Historical precedents indicate that epidemics may cause short-term market volatility but recent examples have had limited sustained impact. For China, the travel, entertainment and retail sectors have been most affected in prior epidemics, according to Morgan Stanley's Asian strategy team. The SARS experience in 2003 led to under-performance of local share markets with the MSCI Hong Kong and Korea indices under-performing by 10% and 11% through the escalation phase... " However, corrections have historically been short-lived". The more recent MERS and Avian Flu epidemics reinforce that conclusion, as the charts below set out. Figure 1: Morgan Stanley charts Asian equity indices against epidemic events Figure 2: JP Morgan (via FT) shows regional equity market recoveries post crisis peak Citigroup went back to the 2002-2003 SARS outbreak, noting it featured ~8,000 confirmed cases across 26 countries with nearly 800 people killed; and that it was
Showing posts from January, 2020
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(adapted from the Dragonfly Fund Quarterly Update - December 2019 ) Stock performance is rarely linear with ebbs and flows through time. Equitable Investors is focused on the medium-to-longer term window and while very conscious of managing volatility, fully expects there to be good and bad interim windows for investment performance. We are fans of the question posed by quantitative investor Wesley Gray, PhD, author of Quantitative Value , several years ago: “If God is omnipotent, could he create a long-term active investment strategy fund that was so good that he could never get fired?” The answer was that God would get fired . Not because God would be a bad investor, of course, but because picking the investments that would deliver top decile (top 10%) returns over five years then sitting back and waiting would mean that God’s clients would have to hold their nerve in the interim period when the “perfect foresight” portfolio suffers drawdowns of as much as 76%. Equitable I
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Apparently , Confucius didn’t say “One Picture is Worth Ten Thousand Words” after all. It was an advertisement in a 1920s trade journal for the use of images in advertisements on the sides of streetcars. Even without the credibility of Confucius behind it, we think this saying has merit. Each month we share a few charts or images we consider noteworthy. The big have been getting bigger as momentum continues for passive, market-cap weighted index investing, as Morgan Stanley has set out for the US market (S&P 500); at the same time US stocks with negative tangible assets have outperformed the market according to Bloomberg. There once was a time when revenue multiples were hardly ever referred to but these days they are all the rage - and Equitable Investors shows they have increased across high and low percentiles. Then returning to Price-to-Earnings (PE) multiples, Morgan Stanley shows that Australian "value" stocks are trading at a discount to "growth" sto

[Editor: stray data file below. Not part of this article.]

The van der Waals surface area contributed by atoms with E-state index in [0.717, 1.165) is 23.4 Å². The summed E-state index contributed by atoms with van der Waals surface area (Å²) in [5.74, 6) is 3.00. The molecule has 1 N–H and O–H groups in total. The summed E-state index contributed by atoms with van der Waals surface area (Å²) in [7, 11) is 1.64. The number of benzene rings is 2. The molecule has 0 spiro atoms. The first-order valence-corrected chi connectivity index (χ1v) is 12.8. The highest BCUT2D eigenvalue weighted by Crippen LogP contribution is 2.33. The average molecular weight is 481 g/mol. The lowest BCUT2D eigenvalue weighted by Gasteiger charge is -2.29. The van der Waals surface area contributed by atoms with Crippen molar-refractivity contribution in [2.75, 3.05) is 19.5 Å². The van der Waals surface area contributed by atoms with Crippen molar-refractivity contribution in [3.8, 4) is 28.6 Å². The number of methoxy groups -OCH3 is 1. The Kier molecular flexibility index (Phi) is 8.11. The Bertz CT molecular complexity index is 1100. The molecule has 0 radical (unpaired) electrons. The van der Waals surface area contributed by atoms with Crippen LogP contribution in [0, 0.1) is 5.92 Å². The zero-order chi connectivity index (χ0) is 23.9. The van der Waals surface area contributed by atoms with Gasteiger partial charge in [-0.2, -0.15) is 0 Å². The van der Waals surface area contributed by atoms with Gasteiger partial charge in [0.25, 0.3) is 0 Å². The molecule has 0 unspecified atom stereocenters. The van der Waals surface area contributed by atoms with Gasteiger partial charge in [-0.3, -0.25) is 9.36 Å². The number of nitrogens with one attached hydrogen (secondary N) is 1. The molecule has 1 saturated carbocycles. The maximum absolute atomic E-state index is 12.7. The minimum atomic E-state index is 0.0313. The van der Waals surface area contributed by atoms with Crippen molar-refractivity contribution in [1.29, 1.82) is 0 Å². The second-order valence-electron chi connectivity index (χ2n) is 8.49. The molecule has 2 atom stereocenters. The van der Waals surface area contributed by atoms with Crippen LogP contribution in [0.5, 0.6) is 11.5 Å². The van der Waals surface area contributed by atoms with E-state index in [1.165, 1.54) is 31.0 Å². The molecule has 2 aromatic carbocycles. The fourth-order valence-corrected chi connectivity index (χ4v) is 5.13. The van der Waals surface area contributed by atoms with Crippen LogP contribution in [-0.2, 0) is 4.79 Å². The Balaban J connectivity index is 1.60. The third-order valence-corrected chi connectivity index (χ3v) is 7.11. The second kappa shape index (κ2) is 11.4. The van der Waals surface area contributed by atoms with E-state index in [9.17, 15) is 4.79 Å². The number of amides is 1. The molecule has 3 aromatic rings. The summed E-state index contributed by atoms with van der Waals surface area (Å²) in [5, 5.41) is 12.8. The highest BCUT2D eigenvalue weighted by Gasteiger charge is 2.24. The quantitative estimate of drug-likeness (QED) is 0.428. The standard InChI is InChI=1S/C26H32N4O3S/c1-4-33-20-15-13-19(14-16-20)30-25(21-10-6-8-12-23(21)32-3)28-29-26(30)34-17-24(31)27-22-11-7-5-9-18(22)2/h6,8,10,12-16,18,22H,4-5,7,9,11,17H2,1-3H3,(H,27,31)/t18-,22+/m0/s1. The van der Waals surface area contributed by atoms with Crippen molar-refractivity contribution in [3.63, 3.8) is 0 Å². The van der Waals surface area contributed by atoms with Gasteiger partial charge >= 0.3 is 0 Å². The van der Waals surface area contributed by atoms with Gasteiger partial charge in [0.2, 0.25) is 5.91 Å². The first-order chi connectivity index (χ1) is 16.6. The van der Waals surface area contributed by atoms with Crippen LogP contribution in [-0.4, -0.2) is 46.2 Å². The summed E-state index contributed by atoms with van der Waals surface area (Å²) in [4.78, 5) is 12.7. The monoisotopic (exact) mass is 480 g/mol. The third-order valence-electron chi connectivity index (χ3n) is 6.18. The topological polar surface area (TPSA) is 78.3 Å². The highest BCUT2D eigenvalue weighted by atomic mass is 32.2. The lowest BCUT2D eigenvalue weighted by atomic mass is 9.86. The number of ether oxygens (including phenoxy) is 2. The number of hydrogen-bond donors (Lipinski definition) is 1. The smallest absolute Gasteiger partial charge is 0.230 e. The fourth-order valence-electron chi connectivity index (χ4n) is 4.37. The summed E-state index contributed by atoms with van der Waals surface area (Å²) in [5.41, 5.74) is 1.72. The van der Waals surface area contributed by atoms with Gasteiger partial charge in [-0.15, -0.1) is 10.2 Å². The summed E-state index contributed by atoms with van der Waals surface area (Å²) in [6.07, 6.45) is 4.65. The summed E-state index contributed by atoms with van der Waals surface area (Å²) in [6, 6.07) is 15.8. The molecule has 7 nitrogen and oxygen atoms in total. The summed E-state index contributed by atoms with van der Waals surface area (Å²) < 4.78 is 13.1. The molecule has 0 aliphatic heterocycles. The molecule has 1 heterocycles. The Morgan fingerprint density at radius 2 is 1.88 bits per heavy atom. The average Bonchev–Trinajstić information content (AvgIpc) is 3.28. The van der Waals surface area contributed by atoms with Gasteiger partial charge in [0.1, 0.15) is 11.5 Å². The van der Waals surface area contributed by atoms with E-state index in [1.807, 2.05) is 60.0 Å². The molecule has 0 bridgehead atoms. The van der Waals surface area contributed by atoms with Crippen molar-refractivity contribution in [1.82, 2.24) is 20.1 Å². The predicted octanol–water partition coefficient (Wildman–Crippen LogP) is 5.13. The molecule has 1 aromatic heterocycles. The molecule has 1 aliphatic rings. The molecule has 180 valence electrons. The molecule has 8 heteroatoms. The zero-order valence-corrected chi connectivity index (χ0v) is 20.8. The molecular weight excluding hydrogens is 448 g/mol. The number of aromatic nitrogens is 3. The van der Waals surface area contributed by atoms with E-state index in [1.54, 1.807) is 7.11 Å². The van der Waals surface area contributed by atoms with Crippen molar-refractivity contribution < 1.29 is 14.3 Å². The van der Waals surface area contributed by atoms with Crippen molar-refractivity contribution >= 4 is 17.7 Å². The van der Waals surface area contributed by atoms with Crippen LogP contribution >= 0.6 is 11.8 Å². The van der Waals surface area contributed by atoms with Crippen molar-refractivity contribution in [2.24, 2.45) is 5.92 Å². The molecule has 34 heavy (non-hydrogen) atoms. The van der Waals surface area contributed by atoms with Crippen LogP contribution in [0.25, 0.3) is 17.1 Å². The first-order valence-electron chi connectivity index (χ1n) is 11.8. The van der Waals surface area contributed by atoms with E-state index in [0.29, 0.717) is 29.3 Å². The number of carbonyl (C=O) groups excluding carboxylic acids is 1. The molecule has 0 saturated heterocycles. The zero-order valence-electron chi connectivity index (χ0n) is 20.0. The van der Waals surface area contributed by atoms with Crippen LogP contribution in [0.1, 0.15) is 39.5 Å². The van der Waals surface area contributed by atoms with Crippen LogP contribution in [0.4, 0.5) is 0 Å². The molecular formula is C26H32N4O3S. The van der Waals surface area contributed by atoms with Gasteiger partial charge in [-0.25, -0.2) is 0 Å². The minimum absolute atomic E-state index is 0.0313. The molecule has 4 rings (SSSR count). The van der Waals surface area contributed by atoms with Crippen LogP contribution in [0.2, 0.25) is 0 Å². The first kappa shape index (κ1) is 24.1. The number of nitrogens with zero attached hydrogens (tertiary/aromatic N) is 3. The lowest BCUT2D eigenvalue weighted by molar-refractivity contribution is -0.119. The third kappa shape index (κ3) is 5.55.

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(adapted from the Dragonfly Fund Monthly Update - November 2019) In the current investment climate, there appears to be a fatal attraction to the next new shiny toy - be it IPOs or capital raisings. But we are very sceptical of the merits of many of the deals on offer. There has been approximately $1.2b raised in the first two weeks of December alone, across 55 ASX-listed companies, according to data from Fresh Equities. Similar activity levels continue at the time of writing, based on the deal flow we’ve seen. We were interested to read a report ASIC has just released on IPOs in the mining and exploration space. We think the findings are also reflective of what occurs across the broader market: There “can be an environment encouraging a rapid return on the initial investment rather than an investment aimed at the medium to longer term returns” “Promotional materials such as investor presentations, explanatory material and email marketing methods are often subject to substandar
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